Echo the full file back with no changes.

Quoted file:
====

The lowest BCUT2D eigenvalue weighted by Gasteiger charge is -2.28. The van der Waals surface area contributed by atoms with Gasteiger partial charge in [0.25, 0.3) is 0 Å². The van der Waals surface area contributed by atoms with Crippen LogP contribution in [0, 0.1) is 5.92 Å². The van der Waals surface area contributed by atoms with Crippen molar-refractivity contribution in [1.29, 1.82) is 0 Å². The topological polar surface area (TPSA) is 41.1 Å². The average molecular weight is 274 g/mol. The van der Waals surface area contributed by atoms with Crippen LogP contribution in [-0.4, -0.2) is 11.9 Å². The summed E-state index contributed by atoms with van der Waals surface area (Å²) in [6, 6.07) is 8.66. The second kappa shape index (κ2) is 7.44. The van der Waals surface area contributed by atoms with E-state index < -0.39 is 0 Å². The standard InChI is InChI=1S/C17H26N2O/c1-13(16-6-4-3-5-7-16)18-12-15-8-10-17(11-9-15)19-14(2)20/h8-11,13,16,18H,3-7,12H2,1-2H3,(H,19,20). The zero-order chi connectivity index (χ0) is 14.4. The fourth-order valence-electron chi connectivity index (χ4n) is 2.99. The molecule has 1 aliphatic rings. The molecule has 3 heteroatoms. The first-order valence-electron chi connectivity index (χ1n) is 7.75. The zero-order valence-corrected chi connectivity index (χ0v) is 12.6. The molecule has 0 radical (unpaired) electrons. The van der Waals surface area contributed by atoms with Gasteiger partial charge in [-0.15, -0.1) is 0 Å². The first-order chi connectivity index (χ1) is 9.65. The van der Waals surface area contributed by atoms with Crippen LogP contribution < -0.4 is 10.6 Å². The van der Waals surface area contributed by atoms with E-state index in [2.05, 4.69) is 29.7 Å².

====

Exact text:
The lowest BCUT2D eigenvalue weighted by Gasteiger charge is -2.28. The van der Waals surface area contributed by atoms with Gasteiger partial charge in [0.25, 0.3) is 0 Å². The van der Waals surface area contributed by atoms with Crippen LogP contribution in [0, 0.1) is 5.92 Å². The van der Waals surface area contributed by atoms with Crippen molar-refractivity contribution in [1.29, 1.82) is 0 Å². The topological polar surface area (TPSA) is 41.1 Å². The average molecular weight is 274 g/mol. The van der Waals surface area contributed by atoms with Crippen LogP contribution in [-0.4, -0.2) is 11.9 Å². The summed E-state index contributed by atoms with van der Waals surface area (Å²) in [6, 6.07) is 8.66. The second kappa shape index (κ2) is 7.44. The van der Waals surface area contributed by atoms with E-state index < -0.39 is 0 Å². The standard InChI is InChI=1S/C17H26N2O/c1-13(16-6-4-3-5-7-16)18-12-15-8-10-17(11-9-15)19-14(2)20/h8-11,13,16,18H,3-7,12H2,1-2H3,(H,19,20). The zero-order chi connectivity index (χ0) is 14.4. The fourth-order valence-electron chi connectivity index (χ4n) is 2.99. The molecule has 1 aliphatic rings. The molecule has 3 heteroatoms. The first-order valence-electron chi connectivity index (χ1n) is 7.75. The zero-order valence-corrected chi connectivity index (χ0v) is 12.6. The molecule has 0 radical (unpaired) electrons. The van der Waals surface area contributed by atoms with Gasteiger partial charge in [-0.15, -0.1) is 0 Å². The first-order chi connectivity index (χ1) is 9.65. The van der Waals surface area contributed by atoms with Crippen LogP contribution < -0.4 is 10.6 Å². The van der Waals surface area contributed by atoms with E-state index in [2.05, 4.69) is 29.7 Å².